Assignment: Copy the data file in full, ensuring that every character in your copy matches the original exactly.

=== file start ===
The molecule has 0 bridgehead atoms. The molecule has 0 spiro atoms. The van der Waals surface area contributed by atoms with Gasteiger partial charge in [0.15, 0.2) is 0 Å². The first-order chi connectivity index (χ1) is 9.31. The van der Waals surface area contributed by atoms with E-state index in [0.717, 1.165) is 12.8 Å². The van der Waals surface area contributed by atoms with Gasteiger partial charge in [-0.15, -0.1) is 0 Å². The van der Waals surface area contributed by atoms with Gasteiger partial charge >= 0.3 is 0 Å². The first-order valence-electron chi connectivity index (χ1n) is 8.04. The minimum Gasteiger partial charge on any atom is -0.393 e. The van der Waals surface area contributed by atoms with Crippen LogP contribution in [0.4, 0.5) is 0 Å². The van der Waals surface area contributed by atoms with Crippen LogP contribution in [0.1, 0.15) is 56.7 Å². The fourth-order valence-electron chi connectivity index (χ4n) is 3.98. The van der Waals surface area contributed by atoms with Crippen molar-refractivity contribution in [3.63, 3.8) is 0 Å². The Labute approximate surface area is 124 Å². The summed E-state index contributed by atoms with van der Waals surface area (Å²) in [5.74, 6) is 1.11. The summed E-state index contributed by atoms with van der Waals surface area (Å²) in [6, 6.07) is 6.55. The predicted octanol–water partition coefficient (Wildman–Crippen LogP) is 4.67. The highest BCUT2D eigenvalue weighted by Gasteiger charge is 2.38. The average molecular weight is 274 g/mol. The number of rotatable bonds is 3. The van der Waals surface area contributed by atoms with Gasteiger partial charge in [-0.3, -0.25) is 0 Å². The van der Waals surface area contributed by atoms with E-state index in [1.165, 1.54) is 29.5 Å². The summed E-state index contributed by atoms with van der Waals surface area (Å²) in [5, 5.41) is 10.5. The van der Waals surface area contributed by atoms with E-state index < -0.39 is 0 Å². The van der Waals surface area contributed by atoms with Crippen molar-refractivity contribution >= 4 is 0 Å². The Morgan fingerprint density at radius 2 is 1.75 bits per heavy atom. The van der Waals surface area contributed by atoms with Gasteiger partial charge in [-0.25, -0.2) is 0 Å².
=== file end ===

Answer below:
The molecule has 0 bridgehead atoms. The molecule has 0 spiro atoms. The van der Waals surface area contributed by atoms with Gasteiger partial charge in [0.15, 0.2) is 0 Å². The first-order chi connectivity index (χ1) is 9.31. The van der Waals surface area contributed by atoms with E-state index in [0.717, 1.165) is 12.8 Å². The van der Waals surface area contributed by atoms with Gasteiger partial charge in [-0.15, -0.1) is 0 Å². The van der Waals surface area contributed by atoms with Gasteiger partial charge >= 0.3 is 0 Å². The first-order valence-electron chi connectivity index (χ1n) is 8.04. The minimum Gasteiger partial charge on any atom is -0.393 e. The van der Waals surface area contributed by atoms with Crippen LogP contribution in [0.4, 0.5) is 0 Å². The van der Waals surface area contributed by atoms with Crippen LogP contribution in [0.1, 0.15) is 56.7 Å². The fourth-order valence-electron chi connectivity index (χ4n) is 3.98. The van der Waals surface area contributed by atoms with Crippen molar-refractivity contribution in [3.63, 3.8) is 0 Å². The Labute approximate surface area is 124 Å². The summed E-state index contributed by atoms with van der Waals surface area (Å²) in [5.74, 6) is 1.11. The summed E-state index contributed by atoms with van der Waals surface area (Å²) in [6, 6.07) is 6.55. The predicted octanol–water partition coefficient (Wildman–Crippen LogP) is 4.67. The highest BCUT2D eigenvalue weighted by Gasteiger charge is 2.38. The average molecular weight is 274 g/mol. The number of rotatable bonds is 3. The van der Waals surface area contributed by atoms with Gasteiger partial charge in [-0.3, -0.25) is 0 Å². The van der Waals surface area contributed by atoms with E-state index in [1.165, 1.54) is 29.5 Å². The summed E-state index contributed by atoms with van der Waals surface area (Å²) in [5, 5.41) is 10.5. The van der Waals surface area contributed by atoms with E-state index < -0.39 is 0 Å². The van der Waals surface area contributed by atoms with Crippen molar-refractivity contribution >= 4 is 0 Å². The Morgan fingerprint density at radius 2 is 1.75 bits per heavy atom. The van der Waals surface area contributed by atoms with Gasteiger partial charge in [-0.25, -0.2) is 0 Å².